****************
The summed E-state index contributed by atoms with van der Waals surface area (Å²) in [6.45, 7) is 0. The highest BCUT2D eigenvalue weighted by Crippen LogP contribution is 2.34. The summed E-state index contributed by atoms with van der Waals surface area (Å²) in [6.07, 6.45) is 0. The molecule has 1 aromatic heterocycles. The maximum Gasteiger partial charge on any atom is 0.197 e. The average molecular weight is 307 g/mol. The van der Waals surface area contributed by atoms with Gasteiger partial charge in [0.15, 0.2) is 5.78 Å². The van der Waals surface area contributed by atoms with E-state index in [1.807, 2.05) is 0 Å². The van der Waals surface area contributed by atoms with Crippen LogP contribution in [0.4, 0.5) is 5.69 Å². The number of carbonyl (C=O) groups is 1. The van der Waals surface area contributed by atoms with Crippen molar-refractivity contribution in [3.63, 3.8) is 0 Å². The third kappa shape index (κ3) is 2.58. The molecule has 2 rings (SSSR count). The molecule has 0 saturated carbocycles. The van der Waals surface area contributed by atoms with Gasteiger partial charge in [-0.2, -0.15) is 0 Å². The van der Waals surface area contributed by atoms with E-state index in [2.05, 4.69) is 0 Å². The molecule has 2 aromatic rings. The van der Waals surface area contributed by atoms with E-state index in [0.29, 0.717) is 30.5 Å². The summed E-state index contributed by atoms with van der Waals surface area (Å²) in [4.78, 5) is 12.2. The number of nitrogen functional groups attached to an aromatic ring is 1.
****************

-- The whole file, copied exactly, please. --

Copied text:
The summed E-state index contributed by atoms with van der Waals surface area (Å²) in [6.45, 7) is 0. The highest BCUT2D eigenvalue weighted by Crippen LogP contribution is 2.34. The summed E-state index contributed by atoms with van der Waals surface area (Å²) in [6.07, 6.45) is 0. The molecule has 1 aromatic heterocycles. The maximum Gasteiger partial charge on any atom is 0.197 e. The average molecular weight is 307 g/mol. The van der Waals surface area contributed by atoms with Gasteiger partial charge in [0.15, 0.2) is 5.78 Å². The van der Waals surface area contributed by atoms with E-state index in [1.807, 2.05) is 0 Å². The van der Waals surface area contributed by atoms with Crippen LogP contribution in [0.4, 0.5) is 5.69 Å². The number of carbonyl (C=O) groups is 1. The van der Waals surface area contributed by atoms with Crippen molar-refractivity contribution in [3.63, 3.8) is 0 Å². The third kappa shape index (κ3) is 2.58. The molecule has 2 rings (SSSR count). The molecule has 0 saturated carbocycles. The van der Waals surface area contributed by atoms with Gasteiger partial charge in [-0.2, -0.15) is 0 Å². The van der Waals surface area contributed by atoms with E-state index in [2.05, 4.69) is 0 Å². The molecule has 2 aromatic rings. The van der Waals surface area contributed by atoms with E-state index in [0.29, 0.717) is 30.5 Å². The summed E-state index contributed by atoms with van der Waals surface area (Å²) in [4.78, 5) is 12.2. The number of nitrogen functional groups attached to an aromatic ring is 1.